POPULATION GROWTH. The world’s population will be approaching 10 billion at the end of the century. By 2060, the world’s building stock will have doubled. It’s like building a new New York every month for 40 years, and that’s mainly due to the growth in developing countries like China, India and Nigeria. What happens when more people live as the richest 16 percent do today? Global energy demand will have risen by 50 percent by 2050, and if nothing else changes, emissions will rise almost as much. It will not be easy to get electricity from all over the world from clean sources. Today, fossil fuels account for two-thirds of all electricity generated worldwide (Coal 36%, natural gas 23%, hydropower 16%, nuclear power 10%, renewable 11%, oil 3% and other 1%). Today, the United States spends only 2% of its GDP on electricity. The main reason is that fossil fuels are cheap.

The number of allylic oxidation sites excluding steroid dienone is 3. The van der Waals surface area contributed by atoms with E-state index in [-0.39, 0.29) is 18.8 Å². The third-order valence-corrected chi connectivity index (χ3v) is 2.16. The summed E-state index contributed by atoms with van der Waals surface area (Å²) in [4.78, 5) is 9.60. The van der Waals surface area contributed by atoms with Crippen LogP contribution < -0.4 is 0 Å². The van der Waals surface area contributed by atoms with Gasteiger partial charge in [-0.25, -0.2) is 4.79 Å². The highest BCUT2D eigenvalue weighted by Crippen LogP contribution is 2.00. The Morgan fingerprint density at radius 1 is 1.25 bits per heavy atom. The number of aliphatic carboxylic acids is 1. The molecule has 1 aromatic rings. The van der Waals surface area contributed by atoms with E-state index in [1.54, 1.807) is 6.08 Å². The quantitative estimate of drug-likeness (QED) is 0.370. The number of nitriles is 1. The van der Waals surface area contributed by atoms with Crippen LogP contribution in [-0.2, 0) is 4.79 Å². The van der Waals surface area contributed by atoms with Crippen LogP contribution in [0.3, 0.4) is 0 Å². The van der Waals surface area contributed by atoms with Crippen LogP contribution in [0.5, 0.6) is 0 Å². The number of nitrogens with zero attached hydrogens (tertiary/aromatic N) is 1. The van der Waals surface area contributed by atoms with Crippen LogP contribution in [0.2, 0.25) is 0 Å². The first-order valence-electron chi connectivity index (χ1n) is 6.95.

ELECTRICITY AND DENSITY. As the numbers get high quickly, it is convenient to use abbreviations. One kilowatt is 1,000 watts, one megawatt is 1 million and one gigawatt is 1 billion. In the world, 3,000 gigawatts are consumed, in the United States 500 gigawatts, in a medium-sized American city 1 gigawatt, in a small town 1 megawatt and in an average American home 1 kilowatt. An important factor is energy density. Different energy sources can generate different amounts per square meter: fossil fuels (500-10,000 watts per square meter), nuclear power (500-1000), solar energy (5-20), hydropower – dams (5-50), wind (1-2) and firewood and other biomass (less than 1).

ENERGY TRANSITION TAKES TIME. The wind does not always blow, and the sun does not always shine, and we do not have cheap batteries that can store energy long enough for large cities. Many have heard of Moore’s law, Gordon Moore’s prediction in 1965 that the capacity of microprocessors would double every two years. He was right. But computer chips are something in themselves. The solar panels, for example, have not become a million times better. When crystalline silicone solar cells were introduced in the 1970s, they converted c.15% of sunlight into electricity. Today, they convert c.25%. It’s good but far from Moore’s team.